Building systems that last: Making RnD work for your organization

Juliet Eneza Media

Part of the Management team at Eneza Education

Part of the Management team at Eneza Education

During the past five months, one of the things we have focused on is improving Eneza platform (Shupavu291 (SMS/USSD), Mwalimoo (web) and Android), through Research and Development (RnD) team. The idea is to make the customer product experience even better than the current version. To date, with the changes we have managed to incorporate into the platform we are seeing good results.

Using the registration process as an example for this post (Dial *291#) on your Safaricom line to test it, I will proceed to take you through the RnD process we followed and highlight some insights.

Ideally there are five key things we did: we set up a team; identified the areas on the platform we were interested in improving; went through several iterations of the new registration process; tested with users and finally went live.

1.  Setting up a team

For the team, I selected one representative from each of our departments (Content, Tech, Sales and Marketing and Impact). The team members selected had over a year experience with the product and would provide perspective from the different features we intended to improve. They also interacted daily with the customers so this was Key!

2.     Solution definition (planning out the task)

When RnD was conceptualized, there were about 10 tasks to choose from. These tasks were based on issues faced by customers when interacting with the platform and the wish list. The first task selected was to improve user registration across the platforms (Shupavu291, Mwalimoo and Android). Considering that we had over 500,000 users, it was crucial not to make too many drastic changes that would affect the data we collected from our users. It was also important to set out specific tasks: Test the registration process on some websites/apps/ sms services; document the aspects you like; compare with the Eneza Platform; Come up with mock-ups for the new process; test with some users; go live; monitor results.

3.  Ideation & testing

It took a lot of deliberation to agree on what data was important at the point of registration VS what we could collect later on from the users. In the past we collected information like gender, school, age, class level, name, and subject. Additionally, there were the issues our customers raised when stuck in the registration process  – a major one being USSD timeout.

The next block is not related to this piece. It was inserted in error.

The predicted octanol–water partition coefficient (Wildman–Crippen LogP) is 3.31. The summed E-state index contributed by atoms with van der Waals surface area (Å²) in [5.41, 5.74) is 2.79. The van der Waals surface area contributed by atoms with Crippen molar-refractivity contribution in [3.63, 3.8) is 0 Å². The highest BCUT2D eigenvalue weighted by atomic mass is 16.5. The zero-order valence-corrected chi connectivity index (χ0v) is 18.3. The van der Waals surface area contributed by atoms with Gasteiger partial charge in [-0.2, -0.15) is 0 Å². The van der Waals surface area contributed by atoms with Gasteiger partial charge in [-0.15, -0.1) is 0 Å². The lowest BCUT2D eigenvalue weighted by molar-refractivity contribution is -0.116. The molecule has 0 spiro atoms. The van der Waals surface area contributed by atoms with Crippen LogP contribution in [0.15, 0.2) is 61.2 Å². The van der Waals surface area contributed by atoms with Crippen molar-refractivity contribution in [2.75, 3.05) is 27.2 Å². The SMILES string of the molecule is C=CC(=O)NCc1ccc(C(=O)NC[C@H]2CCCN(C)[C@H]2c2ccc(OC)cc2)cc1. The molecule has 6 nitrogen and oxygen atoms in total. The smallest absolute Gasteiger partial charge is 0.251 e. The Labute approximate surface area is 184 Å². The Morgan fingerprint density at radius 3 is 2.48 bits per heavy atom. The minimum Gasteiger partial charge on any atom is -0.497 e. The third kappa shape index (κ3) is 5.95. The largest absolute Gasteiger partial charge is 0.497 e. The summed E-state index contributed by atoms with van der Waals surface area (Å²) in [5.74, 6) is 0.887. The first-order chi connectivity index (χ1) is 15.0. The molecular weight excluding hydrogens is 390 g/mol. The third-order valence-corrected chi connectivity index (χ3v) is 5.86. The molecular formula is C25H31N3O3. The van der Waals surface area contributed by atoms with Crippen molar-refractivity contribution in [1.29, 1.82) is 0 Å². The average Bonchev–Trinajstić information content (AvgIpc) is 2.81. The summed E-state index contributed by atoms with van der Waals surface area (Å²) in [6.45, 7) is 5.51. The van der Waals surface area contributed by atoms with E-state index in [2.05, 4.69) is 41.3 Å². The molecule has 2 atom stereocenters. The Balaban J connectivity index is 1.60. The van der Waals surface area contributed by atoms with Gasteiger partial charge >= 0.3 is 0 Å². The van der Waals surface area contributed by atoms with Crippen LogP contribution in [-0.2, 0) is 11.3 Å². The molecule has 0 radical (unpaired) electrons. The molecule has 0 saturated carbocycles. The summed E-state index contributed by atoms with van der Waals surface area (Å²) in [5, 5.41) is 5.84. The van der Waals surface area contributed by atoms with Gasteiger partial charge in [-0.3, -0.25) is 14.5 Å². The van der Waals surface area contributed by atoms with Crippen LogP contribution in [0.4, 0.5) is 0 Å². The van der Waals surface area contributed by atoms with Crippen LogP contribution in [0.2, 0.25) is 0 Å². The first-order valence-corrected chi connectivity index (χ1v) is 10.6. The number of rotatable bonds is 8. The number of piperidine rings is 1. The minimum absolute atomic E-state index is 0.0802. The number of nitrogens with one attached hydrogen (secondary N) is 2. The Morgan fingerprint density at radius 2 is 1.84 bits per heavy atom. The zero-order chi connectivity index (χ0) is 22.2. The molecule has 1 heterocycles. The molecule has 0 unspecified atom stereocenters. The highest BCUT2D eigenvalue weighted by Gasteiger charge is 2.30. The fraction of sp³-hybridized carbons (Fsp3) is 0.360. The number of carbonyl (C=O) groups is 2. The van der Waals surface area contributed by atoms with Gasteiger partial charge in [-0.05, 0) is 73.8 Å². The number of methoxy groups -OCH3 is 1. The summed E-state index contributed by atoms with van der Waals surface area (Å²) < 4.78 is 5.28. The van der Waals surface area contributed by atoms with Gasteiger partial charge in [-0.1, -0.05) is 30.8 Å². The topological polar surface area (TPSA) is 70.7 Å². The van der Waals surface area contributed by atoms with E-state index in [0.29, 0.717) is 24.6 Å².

The team found many things we liked on different registration processes tested, a key one being one to two step process before a user can experience the product.

The team then decided to strip down the process to only request course type (primary/secondary/teacher & business) and class level (for primary and secondary)

We took the new mock-ups to students in a nearby school to test their experience and initial reactions.

4.  Going live and the challenges that follow

We presented the final mock-ups for the improved registration process to the Eneza team during one of the meetings.  It was approved. It took a few weeks for tech to integrate the mock-ups and for the new registration to start working.

Lessons learned:

  1. Time management: in the beginning we allocated unlimited time to the R&D. As a result team members dropped other tasks they were working on which affected productivity of the company. Luckily we caught it during the first week and fixed it by setting fixed meeting times for team members to work on the research and deliberate on the way forward
  2. Making testing simple: The first testing experience we used paper mock-ups, instead of a live phone. Our users, who were quite young, found this confusing and didn’t like it. In later testing processes we have been using the internal API link.
  3.     Fixing one part of the product started of a chain reaction: how can a user have a good registration then get lost in the content flow? What content should a user see first? How often should they stay on the same course level? What should go on the home Menu?

We changed the registration, introduction to content and content flow together as a package and have witnessed number of new subscribers increase significantly. We also saw a reduction in users who faced USSD timeout challenge.

It’s pretty exciting working with the RnD team and we have had even more fun adventures as we improve our customer’s experiences across the platform.

Stay tuned to learn more!

About the author

Anne Salim is our Chief Operations Officer. She manages the teams at Eneza and leads the R&D team. She has expertise in impact assessment of tech projects, program and curriculum design and project management.